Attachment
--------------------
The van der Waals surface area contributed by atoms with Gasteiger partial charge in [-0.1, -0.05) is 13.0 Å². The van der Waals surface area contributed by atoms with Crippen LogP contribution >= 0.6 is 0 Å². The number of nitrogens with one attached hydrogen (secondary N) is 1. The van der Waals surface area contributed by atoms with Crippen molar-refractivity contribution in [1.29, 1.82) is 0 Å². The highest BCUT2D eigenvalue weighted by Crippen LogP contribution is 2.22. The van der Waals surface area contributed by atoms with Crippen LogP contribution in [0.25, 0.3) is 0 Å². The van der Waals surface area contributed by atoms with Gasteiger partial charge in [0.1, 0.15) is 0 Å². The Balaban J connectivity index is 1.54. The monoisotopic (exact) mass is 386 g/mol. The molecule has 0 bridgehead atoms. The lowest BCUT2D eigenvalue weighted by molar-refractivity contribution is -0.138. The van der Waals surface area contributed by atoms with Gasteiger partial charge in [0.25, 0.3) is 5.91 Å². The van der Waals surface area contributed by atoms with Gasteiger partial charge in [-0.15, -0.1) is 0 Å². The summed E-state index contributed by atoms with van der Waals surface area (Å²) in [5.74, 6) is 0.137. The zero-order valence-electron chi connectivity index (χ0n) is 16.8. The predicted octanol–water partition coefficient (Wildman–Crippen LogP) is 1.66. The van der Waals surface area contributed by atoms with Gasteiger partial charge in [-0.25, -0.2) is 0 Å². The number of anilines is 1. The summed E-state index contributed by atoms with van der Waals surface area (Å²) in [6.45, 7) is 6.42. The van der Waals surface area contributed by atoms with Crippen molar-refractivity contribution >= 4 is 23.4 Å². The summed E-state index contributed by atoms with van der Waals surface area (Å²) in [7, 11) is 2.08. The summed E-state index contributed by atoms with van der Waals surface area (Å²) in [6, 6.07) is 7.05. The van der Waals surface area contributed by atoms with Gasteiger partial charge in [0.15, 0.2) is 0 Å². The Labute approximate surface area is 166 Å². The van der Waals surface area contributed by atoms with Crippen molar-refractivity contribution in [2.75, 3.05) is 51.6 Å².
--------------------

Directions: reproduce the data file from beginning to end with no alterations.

The van der Waals surface area contributed by atoms with Gasteiger partial charge in [-0.1, -0.05) is 13.0 Å². The van der Waals surface area contributed by atoms with Crippen LogP contribution >= 0.6 is 0 Å². The number of nitrogens with one attached hydrogen (secondary N) is 1. The van der Waals surface area contributed by atoms with Crippen molar-refractivity contribution in [1.29, 1.82) is 0 Å². The highest BCUT2D eigenvalue weighted by Crippen LogP contribution is 2.22. The van der Waals surface area contributed by atoms with Crippen LogP contribution in [0.25, 0.3) is 0 Å². The van der Waals surface area contributed by atoms with Gasteiger partial charge in [0.1, 0.15) is 0 Å². The Balaban J connectivity index is 1.54. The monoisotopic (exact) mass is 386 g/mol. The molecule has 0 bridgehead atoms. The lowest BCUT2D eigenvalue weighted by molar-refractivity contribution is -0.138. The van der Waals surface area contributed by atoms with Gasteiger partial charge in [0.25, 0.3) is 5.91 Å². The van der Waals surface area contributed by atoms with Gasteiger partial charge in [-0.15, -0.1) is 0 Å². The summed E-state index contributed by atoms with van der Waals surface area (Å²) in [5.74, 6) is 0.137. The zero-order valence-electron chi connectivity index (χ0n) is 16.8. The predicted octanol–water partition coefficient (Wildman–Crippen LogP) is 1.66. The van der Waals surface area contributed by atoms with Gasteiger partial charge in [-0.25, -0.2) is 0 Å². The number of anilines is 1. The summed E-state index contributed by atoms with van der Waals surface area (Å²) in [6.45, 7) is 6.42. The van der Waals surface area contributed by atoms with Crippen molar-refractivity contribution >= 4 is 23.4 Å². The summed E-state index contributed by atoms with van der Waals surface area (Å²) in [7, 11) is 2.08. The summed E-state index contributed by atoms with van der Waals surface area (Å²) in [6, 6.07) is 7.05. The van der Waals surface area contributed by atoms with Gasteiger partial charge in [0.15, 0.2) is 0 Å². The Labute approximate surface area is 166 Å². The van der Waals surface area contributed by atoms with Crippen molar-refractivity contribution in [2.75, 3.05) is 51.6 Å².